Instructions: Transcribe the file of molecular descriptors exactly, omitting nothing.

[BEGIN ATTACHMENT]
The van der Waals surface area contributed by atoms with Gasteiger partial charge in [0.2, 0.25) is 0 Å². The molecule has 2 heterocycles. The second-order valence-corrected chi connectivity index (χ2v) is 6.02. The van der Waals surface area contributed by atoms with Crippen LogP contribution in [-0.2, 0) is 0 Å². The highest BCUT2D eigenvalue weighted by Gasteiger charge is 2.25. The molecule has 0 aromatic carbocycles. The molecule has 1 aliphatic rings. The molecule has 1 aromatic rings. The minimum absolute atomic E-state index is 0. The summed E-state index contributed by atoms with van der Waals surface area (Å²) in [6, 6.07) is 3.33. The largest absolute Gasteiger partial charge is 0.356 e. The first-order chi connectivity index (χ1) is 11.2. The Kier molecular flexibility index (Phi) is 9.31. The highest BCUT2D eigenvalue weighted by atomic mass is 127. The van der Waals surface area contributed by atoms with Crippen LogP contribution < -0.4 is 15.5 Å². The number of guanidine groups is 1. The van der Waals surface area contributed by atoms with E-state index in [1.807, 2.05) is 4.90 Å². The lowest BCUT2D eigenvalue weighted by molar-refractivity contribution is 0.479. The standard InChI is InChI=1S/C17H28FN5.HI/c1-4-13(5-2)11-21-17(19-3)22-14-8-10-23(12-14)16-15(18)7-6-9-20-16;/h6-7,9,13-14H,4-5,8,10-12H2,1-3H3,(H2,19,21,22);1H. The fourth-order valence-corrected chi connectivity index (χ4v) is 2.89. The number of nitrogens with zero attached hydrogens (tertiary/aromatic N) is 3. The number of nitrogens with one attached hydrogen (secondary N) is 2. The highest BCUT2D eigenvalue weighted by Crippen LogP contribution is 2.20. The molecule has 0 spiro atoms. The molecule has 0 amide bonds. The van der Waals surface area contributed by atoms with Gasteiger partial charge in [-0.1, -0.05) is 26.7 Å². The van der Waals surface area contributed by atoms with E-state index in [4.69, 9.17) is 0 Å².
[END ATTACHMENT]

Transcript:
The van der Waals surface area contributed by atoms with Gasteiger partial charge in [0.2, 0.25) is 0 Å². The molecule has 2 heterocycles. The second-order valence-corrected chi connectivity index (χ2v) is 6.02. The van der Waals surface area contributed by atoms with Crippen LogP contribution in [-0.2, 0) is 0 Å². The highest BCUT2D eigenvalue weighted by Gasteiger charge is 2.25. The molecule has 0 aromatic carbocycles. The molecule has 1 aliphatic rings. The molecule has 1 aromatic rings. The minimum absolute atomic E-state index is 0. The summed E-state index contributed by atoms with van der Waals surface area (Å²) in [6, 6.07) is 3.33. The largest absolute Gasteiger partial charge is 0.356 e. The first-order chi connectivity index (χ1) is 11.2. The Kier molecular flexibility index (Phi) is 9.31. The highest BCUT2D eigenvalue weighted by atomic mass is 127. The van der Waals surface area contributed by atoms with Crippen LogP contribution < -0.4 is 15.5 Å². The number of guanidine groups is 1. The van der Waals surface area contributed by atoms with E-state index in [1.807, 2.05) is 4.90 Å². The lowest BCUT2D eigenvalue weighted by molar-refractivity contribution is 0.479. The standard InChI is InChI=1S/C17H28FN5.HI/c1-4-13(5-2)11-21-17(19-3)22-14-8-10-23(12-14)16-15(18)7-6-9-20-16;/h6-7,9,13-14H,4-5,8,10-12H2,1-3H3,(H2,19,21,22);1H. The fourth-order valence-corrected chi connectivity index (χ4v) is 2.89. The number of nitrogens with zero attached hydrogens (tertiary/aromatic N) is 3. The number of nitrogens with one attached hydrogen (secondary N) is 2. The highest BCUT2D eigenvalue weighted by Crippen LogP contribution is 2.20. The molecule has 0 spiro atoms. The molecule has 0 amide bonds. The van der Waals surface area contributed by atoms with Gasteiger partial charge in [-0.1, -0.05) is 26.7 Å². The van der Waals surface area contributed by atoms with E-state index in [4.69, 9.17) is 0 Å².